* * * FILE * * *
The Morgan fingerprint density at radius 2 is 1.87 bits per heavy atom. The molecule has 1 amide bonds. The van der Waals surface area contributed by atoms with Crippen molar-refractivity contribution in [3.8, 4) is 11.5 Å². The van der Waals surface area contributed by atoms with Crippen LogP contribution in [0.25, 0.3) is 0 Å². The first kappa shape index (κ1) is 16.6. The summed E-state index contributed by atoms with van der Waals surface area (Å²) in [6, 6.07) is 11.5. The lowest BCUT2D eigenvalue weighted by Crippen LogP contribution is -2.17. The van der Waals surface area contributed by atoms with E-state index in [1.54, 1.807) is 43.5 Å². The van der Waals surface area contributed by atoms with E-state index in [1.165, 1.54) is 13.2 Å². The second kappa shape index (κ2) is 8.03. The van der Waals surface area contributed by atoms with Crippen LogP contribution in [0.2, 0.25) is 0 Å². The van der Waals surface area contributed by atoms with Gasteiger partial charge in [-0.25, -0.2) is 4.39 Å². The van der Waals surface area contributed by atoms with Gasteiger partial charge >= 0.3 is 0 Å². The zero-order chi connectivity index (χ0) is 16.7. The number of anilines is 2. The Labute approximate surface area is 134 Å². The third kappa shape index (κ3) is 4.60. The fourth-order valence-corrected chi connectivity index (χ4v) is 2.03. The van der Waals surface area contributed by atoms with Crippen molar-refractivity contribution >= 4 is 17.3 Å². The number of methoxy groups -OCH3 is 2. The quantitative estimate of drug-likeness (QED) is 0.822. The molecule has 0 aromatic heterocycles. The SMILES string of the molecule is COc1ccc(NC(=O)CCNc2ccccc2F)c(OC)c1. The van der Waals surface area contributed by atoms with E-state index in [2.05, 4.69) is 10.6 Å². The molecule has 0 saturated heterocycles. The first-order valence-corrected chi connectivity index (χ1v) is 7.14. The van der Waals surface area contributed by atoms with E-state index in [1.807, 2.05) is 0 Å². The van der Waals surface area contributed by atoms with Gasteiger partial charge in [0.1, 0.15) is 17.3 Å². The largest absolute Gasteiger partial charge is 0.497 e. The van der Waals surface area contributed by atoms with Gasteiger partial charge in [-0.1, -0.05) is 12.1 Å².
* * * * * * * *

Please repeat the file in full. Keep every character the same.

The Morgan fingerprint density at radius 2 is 1.87 bits per heavy atom. The molecule has 1 amide bonds. The van der Waals surface area contributed by atoms with Crippen molar-refractivity contribution in [3.8, 4) is 11.5 Å². The van der Waals surface area contributed by atoms with Crippen LogP contribution in [0.25, 0.3) is 0 Å². The first kappa shape index (κ1) is 16.6. The summed E-state index contributed by atoms with van der Waals surface area (Å²) in [6, 6.07) is 11.5. The lowest BCUT2D eigenvalue weighted by Crippen LogP contribution is -2.17. The van der Waals surface area contributed by atoms with E-state index in [1.54, 1.807) is 43.5 Å². The van der Waals surface area contributed by atoms with E-state index in [1.165, 1.54) is 13.2 Å². The second kappa shape index (κ2) is 8.03. The van der Waals surface area contributed by atoms with Crippen LogP contribution in [0.2, 0.25) is 0 Å². The van der Waals surface area contributed by atoms with Gasteiger partial charge in [-0.25, -0.2) is 4.39 Å². The van der Waals surface area contributed by atoms with Gasteiger partial charge >= 0.3 is 0 Å². The zero-order chi connectivity index (χ0) is 16.7. The number of anilines is 2. The Labute approximate surface area is 134 Å². The third kappa shape index (κ3) is 4.60. The fourth-order valence-corrected chi connectivity index (χ4v) is 2.03. The van der Waals surface area contributed by atoms with Crippen molar-refractivity contribution >= 4 is 17.3 Å². The number of methoxy groups -OCH3 is 2. The quantitative estimate of drug-likeness (QED) is 0.822. The molecule has 0 aromatic heterocycles. The SMILES string of the molecule is COc1ccc(NC(=O)CCNc2ccccc2F)c(OC)c1. The van der Waals surface area contributed by atoms with E-state index in [2.05, 4.69) is 10.6 Å². The molecule has 0 saturated heterocycles. The first-order valence-corrected chi connectivity index (χ1v) is 7.14. The van der Waals surface area contributed by atoms with E-state index in [1.807, 2.05) is 0 Å². The van der Waals surface area contributed by atoms with Gasteiger partial charge in [0.1, 0.15) is 17.3 Å². The largest absolute Gasteiger partial charge is 0.497 e. The van der Waals surface area contributed by atoms with Gasteiger partial charge in [-0.1, -0.05) is 12.1 Å².